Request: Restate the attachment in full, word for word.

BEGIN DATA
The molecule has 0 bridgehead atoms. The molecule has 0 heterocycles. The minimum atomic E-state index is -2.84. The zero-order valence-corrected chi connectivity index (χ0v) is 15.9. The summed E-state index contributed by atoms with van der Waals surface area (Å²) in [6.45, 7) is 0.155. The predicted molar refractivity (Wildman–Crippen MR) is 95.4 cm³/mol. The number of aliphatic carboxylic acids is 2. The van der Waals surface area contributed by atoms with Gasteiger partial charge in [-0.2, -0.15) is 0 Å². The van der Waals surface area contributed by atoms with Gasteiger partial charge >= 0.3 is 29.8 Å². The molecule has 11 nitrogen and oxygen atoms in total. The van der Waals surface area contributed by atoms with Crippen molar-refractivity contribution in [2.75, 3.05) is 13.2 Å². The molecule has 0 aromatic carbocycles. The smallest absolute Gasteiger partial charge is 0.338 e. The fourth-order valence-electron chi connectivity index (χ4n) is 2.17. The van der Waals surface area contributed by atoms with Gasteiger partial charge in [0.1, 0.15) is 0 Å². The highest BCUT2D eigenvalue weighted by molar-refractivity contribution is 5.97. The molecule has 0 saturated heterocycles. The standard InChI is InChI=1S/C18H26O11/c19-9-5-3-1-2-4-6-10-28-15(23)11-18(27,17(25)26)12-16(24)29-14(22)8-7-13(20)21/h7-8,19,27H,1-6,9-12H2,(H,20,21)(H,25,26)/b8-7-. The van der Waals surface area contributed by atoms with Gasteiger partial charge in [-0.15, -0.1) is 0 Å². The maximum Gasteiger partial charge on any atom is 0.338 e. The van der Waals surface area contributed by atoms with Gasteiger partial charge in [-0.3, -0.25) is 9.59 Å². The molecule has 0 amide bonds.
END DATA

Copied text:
The molecule has 0 bridgehead atoms. The molecule has 0 heterocycles. The minimum atomic E-state index is -2.84. The zero-order valence-corrected chi connectivity index (χ0v) is 15.9. The summed E-state index contributed by atoms with van der Waals surface area (Å²) in [6.45, 7) is 0.155. The predicted molar refractivity (Wildman–Crippen MR) is 95.4 cm³/mol. The number of aliphatic carboxylic acids is 2. The van der Waals surface area contributed by atoms with Gasteiger partial charge in [-0.2, -0.15) is 0 Å². The van der Waals surface area contributed by atoms with Gasteiger partial charge >= 0.3 is 29.8 Å². The molecule has 11 nitrogen and oxygen atoms in total. The van der Waals surface area contributed by atoms with Crippen molar-refractivity contribution in [2.75, 3.05) is 13.2 Å². The molecule has 0 aromatic carbocycles. The smallest absolute Gasteiger partial charge is 0.338 e. The fourth-order valence-electron chi connectivity index (χ4n) is 2.17. The van der Waals surface area contributed by atoms with Gasteiger partial charge in [0.1, 0.15) is 0 Å². The highest BCUT2D eigenvalue weighted by molar-refractivity contribution is 5.97. The molecule has 0 saturated heterocycles. The standard InChI is InChI=1S/C18H26O11/c19-9-5-3-1-2-4-6-10-28-15(23)11-18(27,17(25)26)12-16(24)29-14(22)8-7-13(20)21/h7-8,19,27H,1-6,9-12H2,(H,20,21)(H,25,26)/b8-7-. The van der Waals surface area contributed by atoms with Gasteiger partial charge in [-0.15, -0.1) is 0 Å². The maximum Gasteiger partial charge on any atom is 0.338 e. The van der Waals surface area contributed by atoms with Gasteiger partial charge in [-0.3, -0.25) is 9.59 Å². The molecule has 0 amide bonds.